1918-1995

http://en.wikipedia.org/wiki/Clause_IV


Is nationalisation of the entire economy to state ownership really "progressive"? That clause has some pretty nasty overtones IMHO.


You may not be familiar with the history of nationalization in Britain. (Apologies if you are.) We used to have many nationalized industries. They didn't work very well, but their prices were cheap. The Tory party and the New Labour party privatized these industries, and now they work even less well, and also charge very high prices and make massive profits for the prime minister's friends while still relying on massive taxpayer subsidies. So for us in Britain a return to nationalization would indeed be progressive.


If we hadn't privatised industries like British Leyland, British Steel, etc etc etc, we would be bankrupt and in the grips of unions.

Maybe you weren't born when this was going on, but "prices were cheap" is idiotic. British leyland, British steel, etc etc were some of the most loss making, unproductive industries. If by "prices were cheap" you mean "were massively subsidized by the government so we were paying through the nose for them anyway", then agreed.

Look at the 1970s. Strikes. Union action. Rubbish piling up on the streets, and power cuts. That is what nationalization means.

Since privatization, how many times has your water supply or energy supply failed?

Even the worst privatization (British Rail) is arguably far better than it was before privatization.

One of Thatchers biggest achievements was to take on the millitant socialist unions, and she won. Overwhelmingly. She set us free from their grip.

"Profit" shouldn't be a dirty word. I love companies to make profits when they provide a good service. What I dislike are millitant unions striking for endless pay and pension increases, whilst at the same time providing a horrible service.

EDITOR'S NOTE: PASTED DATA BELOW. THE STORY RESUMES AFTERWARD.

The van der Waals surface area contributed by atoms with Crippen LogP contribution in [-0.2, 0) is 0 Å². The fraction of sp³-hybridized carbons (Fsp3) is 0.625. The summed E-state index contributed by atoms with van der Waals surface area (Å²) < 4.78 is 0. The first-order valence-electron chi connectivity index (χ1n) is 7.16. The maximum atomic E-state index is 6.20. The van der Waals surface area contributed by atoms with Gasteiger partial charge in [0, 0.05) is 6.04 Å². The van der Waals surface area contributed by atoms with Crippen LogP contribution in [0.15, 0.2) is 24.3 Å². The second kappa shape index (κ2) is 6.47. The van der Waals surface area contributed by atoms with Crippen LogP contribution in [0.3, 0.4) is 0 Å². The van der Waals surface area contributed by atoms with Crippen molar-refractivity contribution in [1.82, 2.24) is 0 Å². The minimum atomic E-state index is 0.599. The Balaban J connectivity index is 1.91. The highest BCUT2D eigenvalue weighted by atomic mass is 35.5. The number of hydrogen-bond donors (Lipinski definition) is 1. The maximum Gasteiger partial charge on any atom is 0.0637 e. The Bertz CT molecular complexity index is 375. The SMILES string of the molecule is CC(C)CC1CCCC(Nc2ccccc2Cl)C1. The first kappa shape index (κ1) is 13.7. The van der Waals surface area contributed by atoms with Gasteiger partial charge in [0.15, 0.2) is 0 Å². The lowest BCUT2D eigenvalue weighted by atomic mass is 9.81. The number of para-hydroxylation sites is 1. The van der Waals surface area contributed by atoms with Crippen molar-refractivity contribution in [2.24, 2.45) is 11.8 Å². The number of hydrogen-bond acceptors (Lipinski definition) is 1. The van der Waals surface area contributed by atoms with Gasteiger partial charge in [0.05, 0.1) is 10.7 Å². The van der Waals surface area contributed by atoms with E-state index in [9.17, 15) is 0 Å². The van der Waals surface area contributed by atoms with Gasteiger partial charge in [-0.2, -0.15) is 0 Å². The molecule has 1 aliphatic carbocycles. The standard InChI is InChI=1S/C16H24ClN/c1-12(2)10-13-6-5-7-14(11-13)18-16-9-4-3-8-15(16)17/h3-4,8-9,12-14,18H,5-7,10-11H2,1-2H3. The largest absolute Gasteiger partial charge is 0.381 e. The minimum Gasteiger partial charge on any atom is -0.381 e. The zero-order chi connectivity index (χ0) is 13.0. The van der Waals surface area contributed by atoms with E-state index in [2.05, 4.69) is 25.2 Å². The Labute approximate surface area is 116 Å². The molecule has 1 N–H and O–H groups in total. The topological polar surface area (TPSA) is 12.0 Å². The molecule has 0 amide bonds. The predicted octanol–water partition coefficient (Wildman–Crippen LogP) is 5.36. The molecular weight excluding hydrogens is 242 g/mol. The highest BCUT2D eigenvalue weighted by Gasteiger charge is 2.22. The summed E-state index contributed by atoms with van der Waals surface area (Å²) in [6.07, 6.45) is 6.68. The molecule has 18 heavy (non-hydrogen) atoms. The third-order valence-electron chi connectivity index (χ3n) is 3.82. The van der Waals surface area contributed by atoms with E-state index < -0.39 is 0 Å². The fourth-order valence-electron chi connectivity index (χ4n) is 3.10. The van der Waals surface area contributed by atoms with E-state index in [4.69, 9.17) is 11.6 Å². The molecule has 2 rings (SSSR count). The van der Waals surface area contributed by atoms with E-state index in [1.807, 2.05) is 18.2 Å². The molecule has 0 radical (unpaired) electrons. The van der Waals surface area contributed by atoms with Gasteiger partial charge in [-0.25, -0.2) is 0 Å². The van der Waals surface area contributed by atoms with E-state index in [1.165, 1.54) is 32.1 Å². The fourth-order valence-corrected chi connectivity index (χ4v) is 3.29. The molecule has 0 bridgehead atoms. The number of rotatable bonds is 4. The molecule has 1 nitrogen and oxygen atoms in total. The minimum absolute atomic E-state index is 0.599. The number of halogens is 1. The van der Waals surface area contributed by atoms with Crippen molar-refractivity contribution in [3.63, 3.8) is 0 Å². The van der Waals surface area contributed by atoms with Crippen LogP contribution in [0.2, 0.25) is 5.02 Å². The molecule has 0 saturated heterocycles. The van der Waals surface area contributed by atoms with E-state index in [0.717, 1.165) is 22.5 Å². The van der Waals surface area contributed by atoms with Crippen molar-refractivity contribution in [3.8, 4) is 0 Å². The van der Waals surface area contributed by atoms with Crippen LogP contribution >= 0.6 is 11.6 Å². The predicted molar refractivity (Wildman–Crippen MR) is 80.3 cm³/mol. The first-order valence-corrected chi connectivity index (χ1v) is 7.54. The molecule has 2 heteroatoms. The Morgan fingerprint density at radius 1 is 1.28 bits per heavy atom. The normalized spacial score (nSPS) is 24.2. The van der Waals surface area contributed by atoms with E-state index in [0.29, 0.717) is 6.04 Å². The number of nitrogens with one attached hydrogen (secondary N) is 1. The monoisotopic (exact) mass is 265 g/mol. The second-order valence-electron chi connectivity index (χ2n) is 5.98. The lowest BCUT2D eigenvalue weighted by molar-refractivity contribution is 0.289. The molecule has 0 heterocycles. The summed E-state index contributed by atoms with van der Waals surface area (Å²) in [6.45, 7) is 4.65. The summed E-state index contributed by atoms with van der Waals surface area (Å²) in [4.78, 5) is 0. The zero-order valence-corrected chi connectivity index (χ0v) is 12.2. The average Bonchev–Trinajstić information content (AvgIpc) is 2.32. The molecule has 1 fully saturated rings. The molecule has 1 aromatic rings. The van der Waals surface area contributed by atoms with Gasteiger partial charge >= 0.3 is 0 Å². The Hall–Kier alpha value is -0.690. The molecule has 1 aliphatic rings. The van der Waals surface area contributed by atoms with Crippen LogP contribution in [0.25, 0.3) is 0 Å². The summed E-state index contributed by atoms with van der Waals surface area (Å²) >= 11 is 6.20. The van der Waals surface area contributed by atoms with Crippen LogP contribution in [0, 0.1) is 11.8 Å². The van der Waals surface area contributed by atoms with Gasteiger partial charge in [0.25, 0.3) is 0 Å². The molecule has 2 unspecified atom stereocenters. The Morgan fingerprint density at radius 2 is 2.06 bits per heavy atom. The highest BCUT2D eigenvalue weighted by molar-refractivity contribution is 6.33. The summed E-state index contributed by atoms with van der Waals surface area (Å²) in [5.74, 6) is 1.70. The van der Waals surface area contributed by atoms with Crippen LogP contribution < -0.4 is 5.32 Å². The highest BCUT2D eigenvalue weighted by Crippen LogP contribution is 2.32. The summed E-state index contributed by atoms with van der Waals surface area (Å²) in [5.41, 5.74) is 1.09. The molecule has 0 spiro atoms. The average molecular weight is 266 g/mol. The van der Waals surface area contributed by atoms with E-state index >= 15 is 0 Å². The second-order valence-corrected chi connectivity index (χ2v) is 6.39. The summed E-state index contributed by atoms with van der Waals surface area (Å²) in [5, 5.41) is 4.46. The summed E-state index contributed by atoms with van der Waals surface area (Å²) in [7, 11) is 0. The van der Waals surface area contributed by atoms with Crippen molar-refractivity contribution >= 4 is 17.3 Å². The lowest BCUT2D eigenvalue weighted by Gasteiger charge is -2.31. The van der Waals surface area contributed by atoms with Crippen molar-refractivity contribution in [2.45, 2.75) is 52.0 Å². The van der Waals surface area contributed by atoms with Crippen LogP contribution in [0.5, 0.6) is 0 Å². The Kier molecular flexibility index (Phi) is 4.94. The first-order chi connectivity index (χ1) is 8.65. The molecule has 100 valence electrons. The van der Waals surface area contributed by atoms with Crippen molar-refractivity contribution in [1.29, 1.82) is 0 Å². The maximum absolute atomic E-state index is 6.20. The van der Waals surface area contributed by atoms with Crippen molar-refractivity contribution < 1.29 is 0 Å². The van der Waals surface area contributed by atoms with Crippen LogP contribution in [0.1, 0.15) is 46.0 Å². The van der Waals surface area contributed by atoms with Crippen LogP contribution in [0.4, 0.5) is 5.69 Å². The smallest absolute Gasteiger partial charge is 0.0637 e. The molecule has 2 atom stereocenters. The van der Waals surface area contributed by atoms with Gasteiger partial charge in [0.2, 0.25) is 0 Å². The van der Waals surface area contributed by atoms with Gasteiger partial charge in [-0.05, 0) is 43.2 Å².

I hate to descend into politics, but you are presenting as "fact" what is actually a very biased and extreme left wing view, which thankfully is pretty outdated in the UK now.


>> If by "prices were cheap" you mean "were massively subsidized by the government so we were paying through the nose for them anyway"

Correction: higher-band taxpayers might have been paying through the nose. People paying less tax (i.e. the less well-off) were paying less.

>> Even the worst privatization (British Rail) is arguably far better than it was before privatization.

{{POV}}

Besides, the privatized UK rail network is shambolic when compared to (officially or de-facto) nationalized companies on the Continent.

>> One of Thatchers biggest achievements was to take on the millitant socialist unions, and she won. Overwhelmingly. She set us free from their grip.

{{POV}}

I hate to descend into politics, but you are presenting as "fact" what is actually a very biased and extreme right-wing view, which thankfully is getting less and less popular in the UK now.


> Correction: higher-band taxpayers might have been paying through the nose. People paying less tax (i.e. the less well-off) were paying less.